Twitter was founded in 2006. Fourteen years later, and perhaps thanks to the influential example of President Donald Trump, the masters of the universe have apparently learned to post to it.
Last week alone, a plethora of influential politicians and business leaders have at least attempted to use the social media platform with the same air of casual authenticity coupled with severity that characterizes many of Trump’s tweets.
On Thursday, Mike Bloomberg, responded to a taunting tweet from Trump — pitting him against his rival for the Democratic candidacy, Sen. Bernie Sanders — by telling Trump that their mutual connections had nothing but contempt for him.
“We know many of the same people in NY. Behind your back they laugh at you & call you a carnival barking clown,” he said. “They know you inherited a fortune & squandered it with stupid deals and incompetence.”
Bloomberg is, among other things, competing with Trump on his own terms on social media — and has spent no shortage of money in doing so. But he was not alone last week in bluntly expressing himself on social media.
Late Tuesday, Lloyd Blankfein, the senior chairman of Goldman Sachs who is 65 and very, very rich, tweeted late on Tuesday about the possibility of Sanders becoming the Democratic nominee for president.
“If Dems go on to nominate Sanders, the Russians will have to reconsider who to work for to best screw up the US. Sanders is just as polarizing as Trump AND he’ll ruin our economy and doesn’t care about our military. If I’m Russian, I go with Sanders this time around,” Blankfein tweeted.
Blankfein’s tweet came only a day after a series of tweets from Jay Carney, the former White House press secretary and senior vice president for global corporate affairs at Amazon. Carney lashed out at critics of an op-ed he wrote in The New York Times (also about Sanders), criticizing their word choice and suggesting that one might be a bot.
Carney’s sudden spate of unusual and aggressive tweets makes sense in the context of a less private Amazon ecosystem. His boss, Jeff Bezos, recently set Twitter alight with his own post, the point of which appeared to be that Bezos had met Lizzo at the Super Bowl.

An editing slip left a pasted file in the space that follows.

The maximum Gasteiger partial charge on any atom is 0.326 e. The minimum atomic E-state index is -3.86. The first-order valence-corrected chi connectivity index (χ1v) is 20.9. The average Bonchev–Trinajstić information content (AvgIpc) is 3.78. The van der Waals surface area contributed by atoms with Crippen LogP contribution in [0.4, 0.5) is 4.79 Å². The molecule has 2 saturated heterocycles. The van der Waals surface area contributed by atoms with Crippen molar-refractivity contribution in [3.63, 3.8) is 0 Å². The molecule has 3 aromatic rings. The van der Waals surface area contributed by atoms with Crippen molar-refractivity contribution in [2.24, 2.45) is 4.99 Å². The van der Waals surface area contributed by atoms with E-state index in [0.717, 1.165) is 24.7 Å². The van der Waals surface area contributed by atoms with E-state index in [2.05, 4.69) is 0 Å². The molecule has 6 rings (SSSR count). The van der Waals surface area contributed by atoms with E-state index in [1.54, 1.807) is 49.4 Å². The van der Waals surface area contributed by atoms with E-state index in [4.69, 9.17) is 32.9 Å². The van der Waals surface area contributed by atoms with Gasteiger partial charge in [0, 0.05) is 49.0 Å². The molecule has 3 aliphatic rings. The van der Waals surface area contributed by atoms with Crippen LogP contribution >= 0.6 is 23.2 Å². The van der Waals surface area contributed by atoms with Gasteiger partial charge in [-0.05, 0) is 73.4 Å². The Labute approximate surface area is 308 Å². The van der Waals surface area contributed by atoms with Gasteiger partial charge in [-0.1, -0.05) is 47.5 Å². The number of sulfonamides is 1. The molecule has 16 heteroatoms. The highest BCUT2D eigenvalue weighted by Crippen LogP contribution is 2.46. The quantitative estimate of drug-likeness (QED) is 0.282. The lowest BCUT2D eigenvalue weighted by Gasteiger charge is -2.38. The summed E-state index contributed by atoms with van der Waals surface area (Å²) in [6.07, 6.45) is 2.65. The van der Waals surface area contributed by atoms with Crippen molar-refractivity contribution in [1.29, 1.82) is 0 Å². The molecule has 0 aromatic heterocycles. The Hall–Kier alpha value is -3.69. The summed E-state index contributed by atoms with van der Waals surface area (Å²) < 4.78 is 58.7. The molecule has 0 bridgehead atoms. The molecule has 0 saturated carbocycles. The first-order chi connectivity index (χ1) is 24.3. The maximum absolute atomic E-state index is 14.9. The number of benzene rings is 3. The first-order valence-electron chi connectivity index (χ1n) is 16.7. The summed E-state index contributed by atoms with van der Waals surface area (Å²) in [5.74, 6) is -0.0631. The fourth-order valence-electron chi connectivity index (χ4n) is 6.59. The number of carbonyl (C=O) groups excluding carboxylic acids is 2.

Historically, Goldman Sachs and Amazon are known for extremely careful and policed corporate messaging. But in 2020, the example of the tweeter-in-chief (and, clearly, the specter of Sanders competing in the general election) seems to have loosened their Twitter fingers.
Elon Musk, another rich and powerful man, has long been known for boisterous online behavior — in 2018, the U.S. Securities and Exchange Commission charged with him with securities fraud for what it called “a series of false and misleading tweets about a potential transaction to take Tesla private.” But even he made a minor stir this month when he released a song called “Don’t Doubt ur Vibe,” and then highlighted that it had become the eighth most popular song on SoundCloud. (Early Wednesday morning, Musk also tweeted about Sanders.)
Jon Meacham, a presidential historian, said that the business leaders of the United States have long taken cues about how to behave in public from the staging of the presidency. At shareholder events, for example, he said, everything from the podium to the branded backdrop is often staged to look “like a place where a president of the United States could plausibly give a talk.”
“Prior to Trump there was a visual vernacular of dignity and gravitas that corporate America borrowed from the presidency,” Meacham said. “And now, as the president has become a Hobbesian bully online, they’re borrowing that. Because at least in their minds, that’s where people are at.”
This week’s tweets are meant to influence voters, and Trump has modeled a singular method of influence in that regard. Rebecca Katz, who has worked as a communications adviser to New York Mayor Bill de Blasio and Cynthia Nixon, attributed this week’s tweets to the increasingly blurry lines between politics, business, media and celebrity.
“While few business leaders would probably admit it, Trump’s rise has made them think that they can do what he’s done,” Katz said. “Trump’s shown them that the way to make news and command attention isn’t by being respected. It’s by being outrageous.”
Jack Grieve, a fellow at the University of Birmingham and one of the authors of a paper about linguistic variation on Trump’s Twitter account, said in an interview that the style of the president’s posts was not arbitrary.
“The stylistic variation you see on Trump’s Twitter account is far from some random dumpster fire,” he said. “It’s very systematic.”
For instance, he said, Trump’s Twitter language became notably more formal once he became the Republican nominee for president in 2016. But it then reverted to informality after the release of the “Access Hollywood” tape. Since the president was inaugurated, Grieve said, the informality of his language had crept up again. (Grieve’s analysis spanned from 2009 to early 2018 and did not include the impeachment process.)
That informality was characterized by short sentences, an abundance of pronouns, contractions, questions and direct interactions with other users on the site, Grieve said.
“The fact that people are imitating him is further evidence that it’s not just random,” Grieve said. “It’s been appreciated by people who aren’t just political pundits or who aren’t just journalists but who are really in there trying to do this. They’ve appreciated that there’s an art to what he’s doing.”